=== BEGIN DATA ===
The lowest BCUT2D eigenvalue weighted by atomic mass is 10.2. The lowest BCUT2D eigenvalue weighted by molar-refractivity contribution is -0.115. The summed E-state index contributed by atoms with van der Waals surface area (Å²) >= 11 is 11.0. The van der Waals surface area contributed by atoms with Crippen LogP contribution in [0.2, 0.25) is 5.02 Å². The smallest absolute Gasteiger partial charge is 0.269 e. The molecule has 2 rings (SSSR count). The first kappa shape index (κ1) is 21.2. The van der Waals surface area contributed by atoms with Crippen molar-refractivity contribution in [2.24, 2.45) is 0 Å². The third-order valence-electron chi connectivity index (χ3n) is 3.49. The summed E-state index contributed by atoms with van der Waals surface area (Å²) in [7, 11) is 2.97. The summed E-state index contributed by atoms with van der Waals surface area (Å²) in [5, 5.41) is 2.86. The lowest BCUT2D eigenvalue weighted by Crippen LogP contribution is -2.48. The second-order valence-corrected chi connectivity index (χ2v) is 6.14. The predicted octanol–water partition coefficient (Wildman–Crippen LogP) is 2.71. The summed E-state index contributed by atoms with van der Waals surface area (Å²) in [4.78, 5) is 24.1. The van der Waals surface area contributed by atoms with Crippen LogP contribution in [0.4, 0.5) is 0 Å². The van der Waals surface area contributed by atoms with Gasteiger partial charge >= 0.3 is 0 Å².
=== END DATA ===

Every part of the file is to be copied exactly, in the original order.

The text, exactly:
The lowest BCUT2D eigenvalue weighted by atomic mass is 10.2. The lowest BCUT2D eigenvalue weighted by molar-refractivity contribution is -0.115. The summed E-state index contributed by atoms with van der Waals surface area (Å²) >= 11 is 11.0. The van der Waals surface area contributed by atoms with Crippen LogP contribution in [0.2, 0.25) is 5.02 Å². The smallest absolute Gasteiger partial charge is 0.269 e. The molecule has 2 rings (SSSR count). The first kappa shape index (κ1) is 21.2. The van der Waals surface area contributed by atoms with Crippen molar-refractivity contribution in [2.24, 2.45) is 0 Å². The third-order valence-electron chi connectivity index (χ3n) is 3.49. The summed E-state index contributed by atoms with van der Waals surface area (Å²) in [7, 11) is 2.97. The summed E-state index contributed by atoms with van der Waals surface area (Å²) in [5, 5.41) is 2.86. The lowest BCUT2D eigenvalue weighted by Crippen LogP contribution is -2.48. The second-order valence-corrected chi connectivity index (χ2v) is 6.14. The predicted octanol–water partition coefficient (Wildman–Crippen LogP) is 2.71. The summed E-state index contributed by atoms with van der Waals surface area (Å²) in [4.78, 5) is 24.1. The van der Waals surface area contributed by atoms with Crippen LogP contribution in [0.4, 0.5) is 0 Å². The van der Waals surface area contributed by atoms with Gasteiger partial charge >= 0.3 is 0 Å².